• Student opinion: The Price of a Free Education.
• Budget meetings, survey offer chance for public input.
• Click here for the full presentation and list of proposed budget cuts and click on “budget forums presentation” to download.
• Mackinac Center calls AAPS a leader in lowering health costs. Click here to view the article. Click here for a link to the database
From AAPSNews Service
Tuesday evening will be the last of four scheduled budget sessions by The Ann Arbor Public Schools, designed to offer some budget-cutting and revenue ideas as well as gather feedback and more ideas from the general public.
The district is facing a budget shortfall estimated at $21 million heading into the new fiscal year that begins July 1.
The Jan. 19 meeting will be at 6:30 p.m. at Pioneer High School, 601 W. Stadium Blvd., at the corner of Main Street. The session is expected to run about two hours and will include a presentation by school leaders, with attendees breaking into discussion groups to talk about the proposals and make other suggestions. The three other meetings have drawn dozens of interested parties to participate.
A survey is also on the school district’s Web page asking for public feedback and suggestions. Visit a2schools.org and find the survey in the budget box on the right or click here. School officials ask that those interested in offering feedback do it by the Jan. 19 meeting or shortly thereafter to ensure all comments and ideas can be considered.
According to Director of Communications Liz Margolis, the district has begun the process of reviewing all of the public comments made at the meetings and comments on survey forms – online and from the meetings. “We will report out information from the meetings and surveys in February,” she said.
Officials also will use the information as they work to prepare a proposed 2010-11 fiscal budget. Superintendent Todd Roberts said he plans to present a proposed budget to the Ann Arbor Board of Education in March.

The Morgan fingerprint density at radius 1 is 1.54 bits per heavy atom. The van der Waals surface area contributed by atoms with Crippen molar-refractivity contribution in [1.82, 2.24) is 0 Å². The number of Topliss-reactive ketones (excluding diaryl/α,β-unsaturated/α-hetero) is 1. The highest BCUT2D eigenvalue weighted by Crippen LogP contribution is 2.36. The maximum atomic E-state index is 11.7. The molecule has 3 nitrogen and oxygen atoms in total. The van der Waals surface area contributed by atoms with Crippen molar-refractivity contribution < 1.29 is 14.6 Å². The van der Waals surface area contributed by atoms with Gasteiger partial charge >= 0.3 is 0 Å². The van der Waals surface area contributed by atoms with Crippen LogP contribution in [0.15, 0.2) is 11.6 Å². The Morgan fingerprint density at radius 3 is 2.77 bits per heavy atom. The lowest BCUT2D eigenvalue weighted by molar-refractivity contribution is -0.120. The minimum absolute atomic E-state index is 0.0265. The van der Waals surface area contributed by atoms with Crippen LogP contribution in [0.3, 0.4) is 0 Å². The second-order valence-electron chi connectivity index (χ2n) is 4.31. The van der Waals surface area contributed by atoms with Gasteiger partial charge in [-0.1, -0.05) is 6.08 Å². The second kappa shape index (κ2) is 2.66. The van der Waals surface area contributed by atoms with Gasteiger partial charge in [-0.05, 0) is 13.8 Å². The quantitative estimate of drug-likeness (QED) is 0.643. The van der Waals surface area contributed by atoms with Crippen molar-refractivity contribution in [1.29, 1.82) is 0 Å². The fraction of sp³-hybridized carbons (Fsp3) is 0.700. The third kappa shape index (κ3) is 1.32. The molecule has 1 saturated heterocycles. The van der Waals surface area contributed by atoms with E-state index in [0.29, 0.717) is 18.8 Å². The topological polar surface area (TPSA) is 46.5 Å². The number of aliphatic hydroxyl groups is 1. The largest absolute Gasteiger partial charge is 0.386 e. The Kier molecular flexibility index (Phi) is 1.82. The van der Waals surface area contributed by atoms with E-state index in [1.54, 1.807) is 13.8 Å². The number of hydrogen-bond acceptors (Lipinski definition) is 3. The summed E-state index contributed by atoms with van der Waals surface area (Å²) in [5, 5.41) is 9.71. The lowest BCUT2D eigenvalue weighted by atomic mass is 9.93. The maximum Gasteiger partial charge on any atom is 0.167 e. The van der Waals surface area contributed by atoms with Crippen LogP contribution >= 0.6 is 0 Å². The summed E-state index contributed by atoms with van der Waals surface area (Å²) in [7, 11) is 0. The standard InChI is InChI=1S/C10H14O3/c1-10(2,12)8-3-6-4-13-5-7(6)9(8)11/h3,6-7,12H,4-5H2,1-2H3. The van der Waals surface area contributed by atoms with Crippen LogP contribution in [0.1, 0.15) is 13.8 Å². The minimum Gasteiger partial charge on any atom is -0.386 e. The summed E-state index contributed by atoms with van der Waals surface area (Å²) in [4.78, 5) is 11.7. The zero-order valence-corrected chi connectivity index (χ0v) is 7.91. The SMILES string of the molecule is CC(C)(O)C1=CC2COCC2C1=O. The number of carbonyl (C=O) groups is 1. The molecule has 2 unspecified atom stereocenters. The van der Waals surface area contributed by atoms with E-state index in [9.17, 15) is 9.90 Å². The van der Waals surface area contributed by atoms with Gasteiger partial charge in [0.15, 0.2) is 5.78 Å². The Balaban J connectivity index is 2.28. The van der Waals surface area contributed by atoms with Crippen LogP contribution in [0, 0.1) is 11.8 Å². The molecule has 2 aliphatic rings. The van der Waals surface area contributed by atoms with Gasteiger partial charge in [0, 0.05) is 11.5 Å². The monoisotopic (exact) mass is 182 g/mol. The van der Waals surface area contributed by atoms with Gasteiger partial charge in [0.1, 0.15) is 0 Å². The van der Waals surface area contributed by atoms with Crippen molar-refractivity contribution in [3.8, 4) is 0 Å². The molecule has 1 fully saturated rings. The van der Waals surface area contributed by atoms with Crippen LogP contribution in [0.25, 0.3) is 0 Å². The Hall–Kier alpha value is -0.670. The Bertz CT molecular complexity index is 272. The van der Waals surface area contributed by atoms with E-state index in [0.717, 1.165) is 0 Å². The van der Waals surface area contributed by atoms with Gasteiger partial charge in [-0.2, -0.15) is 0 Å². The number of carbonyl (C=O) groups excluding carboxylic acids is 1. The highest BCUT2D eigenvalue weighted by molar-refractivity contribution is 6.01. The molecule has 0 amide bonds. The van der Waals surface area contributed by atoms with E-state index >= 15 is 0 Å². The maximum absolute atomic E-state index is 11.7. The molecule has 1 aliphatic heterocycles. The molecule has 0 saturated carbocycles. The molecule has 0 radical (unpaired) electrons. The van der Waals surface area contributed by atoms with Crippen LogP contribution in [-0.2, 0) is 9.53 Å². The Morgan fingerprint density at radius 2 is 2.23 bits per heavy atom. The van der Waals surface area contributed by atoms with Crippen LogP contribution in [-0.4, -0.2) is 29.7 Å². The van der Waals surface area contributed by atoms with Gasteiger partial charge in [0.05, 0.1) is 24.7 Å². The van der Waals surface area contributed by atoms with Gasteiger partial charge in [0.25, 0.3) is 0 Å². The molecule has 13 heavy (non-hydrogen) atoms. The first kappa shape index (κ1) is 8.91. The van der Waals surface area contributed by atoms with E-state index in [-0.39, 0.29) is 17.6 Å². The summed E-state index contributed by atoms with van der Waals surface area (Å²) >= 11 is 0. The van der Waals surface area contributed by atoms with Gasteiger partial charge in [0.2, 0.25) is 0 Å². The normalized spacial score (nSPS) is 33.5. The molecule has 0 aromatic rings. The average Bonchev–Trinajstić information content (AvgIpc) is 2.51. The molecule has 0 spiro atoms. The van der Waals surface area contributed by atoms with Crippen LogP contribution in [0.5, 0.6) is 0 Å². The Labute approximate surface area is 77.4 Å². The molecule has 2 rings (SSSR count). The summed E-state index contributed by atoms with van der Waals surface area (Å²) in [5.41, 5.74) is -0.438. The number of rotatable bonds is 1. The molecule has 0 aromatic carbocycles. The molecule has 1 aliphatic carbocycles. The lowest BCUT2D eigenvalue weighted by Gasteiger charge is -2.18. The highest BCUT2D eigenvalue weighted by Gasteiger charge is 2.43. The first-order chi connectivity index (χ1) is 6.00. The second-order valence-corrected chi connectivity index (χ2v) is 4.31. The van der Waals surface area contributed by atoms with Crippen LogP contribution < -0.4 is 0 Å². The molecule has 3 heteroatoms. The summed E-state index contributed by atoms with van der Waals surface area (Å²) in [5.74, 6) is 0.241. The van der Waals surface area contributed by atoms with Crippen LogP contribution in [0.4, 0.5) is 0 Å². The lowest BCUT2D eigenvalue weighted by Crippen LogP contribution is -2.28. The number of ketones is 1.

According to presentations made this month, school officials are looking at staff pay reductions based on a negotiated agreement, eliminating some teaching and administrative posts, as well as looking at alternative approaches to things such as media center services. Privatizing transportation and custodial operations, consolidating busing operations with other Washtenaw school districts, making changes with alternative high school programs at Stone School and Roberto Clemente Center and charging participation fees for athletics are also on the table as options, officials have said.
Also discussed is the idea of offering more schools of choice seats and promoting the district’s high school Options Magnet as a way to draw more students and revenue to the district.
Proposed changes could add up to more than $17 million in cuts or new revenue for the 2010-11 school year, according to numbers discussed by Roberts and Deputy Superintendent for Operations Robert Allen.
The district was forced to consider budget adjustments of $2.6 million midyear after cuts were made at the state level. Allen said if no changes are made, the $22 million in the district’s fund equity – kept on hand for handling cash flow and other contingencies – would be exhausted by the end of next year. “But we’ve made cuts over the last four or five years and we certainly intend to continue to do that,” Allen added.
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